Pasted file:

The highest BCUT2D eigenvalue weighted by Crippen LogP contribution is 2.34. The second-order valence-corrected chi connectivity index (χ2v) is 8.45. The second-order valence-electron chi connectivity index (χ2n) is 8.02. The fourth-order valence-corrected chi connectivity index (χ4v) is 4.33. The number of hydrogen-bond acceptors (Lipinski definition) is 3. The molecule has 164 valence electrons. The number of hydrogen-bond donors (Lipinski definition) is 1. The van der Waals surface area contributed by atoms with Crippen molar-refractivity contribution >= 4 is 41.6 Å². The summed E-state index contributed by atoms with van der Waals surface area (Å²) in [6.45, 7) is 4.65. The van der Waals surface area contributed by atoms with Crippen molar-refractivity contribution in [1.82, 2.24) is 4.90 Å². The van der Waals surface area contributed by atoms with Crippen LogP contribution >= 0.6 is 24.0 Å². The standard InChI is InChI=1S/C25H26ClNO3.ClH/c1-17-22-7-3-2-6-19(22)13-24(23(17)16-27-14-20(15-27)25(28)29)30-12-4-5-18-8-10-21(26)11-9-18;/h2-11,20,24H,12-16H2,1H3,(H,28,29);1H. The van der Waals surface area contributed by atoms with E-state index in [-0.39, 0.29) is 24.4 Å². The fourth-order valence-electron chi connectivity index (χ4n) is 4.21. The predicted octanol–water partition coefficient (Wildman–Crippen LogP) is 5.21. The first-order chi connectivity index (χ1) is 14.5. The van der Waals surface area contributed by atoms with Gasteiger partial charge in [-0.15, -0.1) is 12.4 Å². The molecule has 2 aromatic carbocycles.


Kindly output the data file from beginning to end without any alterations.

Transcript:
The highest BCUT2D eigenvalue weighted by Crippen LogP contribution is 2.34. The second-order valence-corrected chi connectivity index (χ2v) is 8.45. The second-order valence-electron chi connectivity index (χ2n) is 8.02. The fourth-order valence-corrected chi connectivity index (χ4v) is 4.33. The number of hydrogen-bond acceptors (Lipinski definition) is 3. The molecule has 164 valence electrons. The number of hydrogen-bond donors (Lipinski definition) is 1. The van der Waals surface area contributed by atoms with Crippen molar-refractivity contribution >= 4 is 41.6 Å². The summed E-state index contributed by atoms with van der Waals surface area (Å²) in [6.45, 7) is 4.65. The van der Waals surface area contributed by atoms with Crippen molar-refractivity contribution in [1.82, 2.24) is 4.90 Å². The van der Waals surface area contributed by atoms with Crippen LogP contribution >= 0.6 is 24.0 Å². The standard InChI is InChI=1S/C25H26ClNO3.ClH/c1-17-22-7-3-2-6-19(22)13-24(23(17)16-27-14-20(15-27)25(28)29)30-12-4-5-18-8-10-21(26)11-9-18;/h2-11,20,24H,12-16H2,1H3,(H,28,29);1H. The van der Waals surface area contributed by atoms with E-state index in [-0.39, 0.29) is 24.4 Å². The fourth-order valence-electron chi connectivity index (χ4n) is 4.21. The predicted octanol–water partition coefficient (Wildman–Crippen LogP) is 5.21. The first-order chi connectivity index (χ1) is 14.5. The van der Waals surface area contributed by atoms with Gasteiger partial charge in [-0.15, -0.1) is 12.4 Å². The molecule has 2 aromatic carbocycles.